Date: April 2017
Originally Published: Gotham Gazette
Council Member Jumaane Williams, the author (photo: William Alatriste)
Governor’s budget epitomizes the need to define what “progressive” means
The new state budget, like almost all budgets, has some beneficial things that should be celebrated. However, to call this budget “progressive” clearly means that in this era of Trump, the term is being stretched to the point of possibly having no meaning at all. And frankly, we should also examine what it means to be part of the “resistance.”
The main example being touted is “Raise the Age,” which of course we should take time to celebrate and give credit where it’s due. It should also be put in perspective. This state was the second to last state to raise the age of adult criminal responsibility from 16 — meaning 48 other states have been progressive on this years before us. So if this makes New York progressive, what were they? Additionally, what was just passed is a watered down version of what most advocates say would be most helpful.
Let’s also look at tuition-free college. Again, it sounds good when Governor Cuomo talks about it, and it is better than what we had — but how many people does it impact? If you don’t finish your degree in four years, you’re not eligible, or you have to repay any scholarship money. This is unacceptable. For example, only 10.4 percent of first-time/full-time students from CUNY City College graduate on time.
The Excelsior Scholarship also doesn’t help the poorest students, who need the help the most. As we celebrate this win with pictures of Bernie Sanders, we must ask if this is really what he had in mind when he brought the issue to prominence last year.
Then there is 421-a, which has been euphemistically re-branded as the “Affordable New York” housing program. This is perhaps the single worst item in the state budget. The governor missed the mark completely and aligned himself more with Donald Trump, who helped create 421-a in the first place, than the New Yorkers in need of affordable housing.
First, the new program is completely unlinked with the renewal of rent regulations — the only real leverage tenants had in extending rent stabilization laws along with the real estate tax break that is 421-a. Next, the revival of the 421-a tax abatement gives away billions to real estate developers without spurring true affordable housing. The new program is worse than the old one, which expired two years ago.
This tax break gives away a lot for very little. In essence, it takes away valuable resources from effective affordable housing strategies to instead line the pockets of wealthy developers, like the current president, who is one of the biggest recipients taking advantage of city taxpayers.
Over 10 years, this tax abatement will cost the city nearly a billion additional dollars in unrealized tax revenue, causing similar pain to the cuts we are facing from the president.
Adding insult to injury, the governor aligned with Senate Republicans and took away the city’s ability to do anything to shape the program — an ability that existed in the previous version.
What’s worse still is that even after 421-a expired, new construction permits continued without pause, proving this tax abatement is an inexplicable, unnecessary billion-dollar gift to developers.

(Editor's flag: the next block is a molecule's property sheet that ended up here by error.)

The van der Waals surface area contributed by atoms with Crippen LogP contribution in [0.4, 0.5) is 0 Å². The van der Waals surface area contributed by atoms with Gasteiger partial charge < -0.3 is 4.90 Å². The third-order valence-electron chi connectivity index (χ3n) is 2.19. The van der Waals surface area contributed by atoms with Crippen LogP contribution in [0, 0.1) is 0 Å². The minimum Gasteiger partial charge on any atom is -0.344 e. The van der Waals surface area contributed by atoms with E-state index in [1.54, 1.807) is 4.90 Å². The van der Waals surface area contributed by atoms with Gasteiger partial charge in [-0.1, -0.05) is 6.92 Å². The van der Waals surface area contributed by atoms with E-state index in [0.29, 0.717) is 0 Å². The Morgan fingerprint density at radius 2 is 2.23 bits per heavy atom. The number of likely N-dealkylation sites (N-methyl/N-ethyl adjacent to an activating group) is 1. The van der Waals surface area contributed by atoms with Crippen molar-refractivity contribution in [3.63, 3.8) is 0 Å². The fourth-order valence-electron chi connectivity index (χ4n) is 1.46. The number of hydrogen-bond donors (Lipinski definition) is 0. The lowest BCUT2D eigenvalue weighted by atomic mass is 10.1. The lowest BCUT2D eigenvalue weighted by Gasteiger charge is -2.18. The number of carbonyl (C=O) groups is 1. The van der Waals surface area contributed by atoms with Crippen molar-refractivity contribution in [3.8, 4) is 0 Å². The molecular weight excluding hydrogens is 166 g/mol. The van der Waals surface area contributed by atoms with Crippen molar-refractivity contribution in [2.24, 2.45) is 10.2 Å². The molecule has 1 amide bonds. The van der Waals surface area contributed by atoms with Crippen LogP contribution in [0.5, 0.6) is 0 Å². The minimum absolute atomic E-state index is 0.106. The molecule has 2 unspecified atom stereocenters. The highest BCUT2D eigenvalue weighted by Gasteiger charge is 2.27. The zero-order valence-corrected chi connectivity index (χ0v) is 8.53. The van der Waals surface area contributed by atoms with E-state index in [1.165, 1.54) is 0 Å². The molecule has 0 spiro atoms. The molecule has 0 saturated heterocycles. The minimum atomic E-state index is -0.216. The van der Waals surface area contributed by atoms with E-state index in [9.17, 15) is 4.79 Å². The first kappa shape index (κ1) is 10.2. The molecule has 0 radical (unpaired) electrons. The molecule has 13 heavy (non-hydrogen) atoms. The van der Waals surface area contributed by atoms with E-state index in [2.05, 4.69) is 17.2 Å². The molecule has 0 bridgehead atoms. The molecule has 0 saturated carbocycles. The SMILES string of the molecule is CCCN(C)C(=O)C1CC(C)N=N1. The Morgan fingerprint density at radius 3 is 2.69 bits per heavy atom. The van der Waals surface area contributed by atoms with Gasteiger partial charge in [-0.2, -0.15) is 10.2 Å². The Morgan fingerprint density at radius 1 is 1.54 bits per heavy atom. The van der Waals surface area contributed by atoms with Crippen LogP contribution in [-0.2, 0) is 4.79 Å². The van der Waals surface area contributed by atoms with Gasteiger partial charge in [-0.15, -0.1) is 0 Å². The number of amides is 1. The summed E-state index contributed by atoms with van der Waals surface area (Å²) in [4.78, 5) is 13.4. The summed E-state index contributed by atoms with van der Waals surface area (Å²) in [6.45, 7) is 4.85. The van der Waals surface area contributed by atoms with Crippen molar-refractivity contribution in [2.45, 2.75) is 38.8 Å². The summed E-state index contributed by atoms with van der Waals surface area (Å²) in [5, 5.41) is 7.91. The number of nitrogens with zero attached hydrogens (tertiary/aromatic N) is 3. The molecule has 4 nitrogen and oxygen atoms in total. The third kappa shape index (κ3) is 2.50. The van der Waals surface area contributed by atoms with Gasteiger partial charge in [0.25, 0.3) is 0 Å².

Let’s be clear, those touting this as a “progressive” state budget had the power to do all of this before the Trump Era, but chose not to. And even these measures are overly compromised, half-loafs of what they could and should be.
On a separate note, it’s unclear what benefit, if any, the Independent Democratic Conference (IDC) played through aligning with Senate Republicans. Their existence doesn’t seem to have been necessary in getting a weaker than requested Raise the Age in exchange for a thorough tax giveaway to developers. The Assembly and Senate Democrats could have done that deal on their own.
Credit is deserved to the Senate Democrats and particularly to Assembly Speaker Carl Heastie for any progress we do now have. With that said, they also must immediately begin work on strengthening Raise the Age, and go back to the drawing board with the failed new 421-a.
I don’t write any of this to say that there is nothing good in the state budget. But, my constituents and I expect more. New York City and New York State deserve better.
As an experienced community organizer, I am trained to celebrate the small victories along the way to the final goal. And yes, people who are pushed to do things they otherwise wouldn’t should be rewarded as well. That is part of the political game. But, it should be put in context.
We should see and acknowledge the differences between someone who has conviction to fight at all costs for progressive values and someone who wears whatever cloak is politically expedient.
The new state budget includes some good, even some historic things. But to tout it loudly as a “progressive” budget seems more on the expediency side than any true conviction. These false proclamations should make us question what the word “progressive” even means today. Are we allowing mediocrity in the name of the people, more for self-gain than public service?
I remember just a few years ago New York residents were too proud to let Rudy Giuliani get away with using New York to tout a vastly inflated record as a passport to the presidency. At this point, I hope that aligning with “progressive” actually ends up delivering what advocates truly want and residents desperately need. If not, I hope that people of conscience in New York, who kept Rudy in check, will have the same pride in 2020.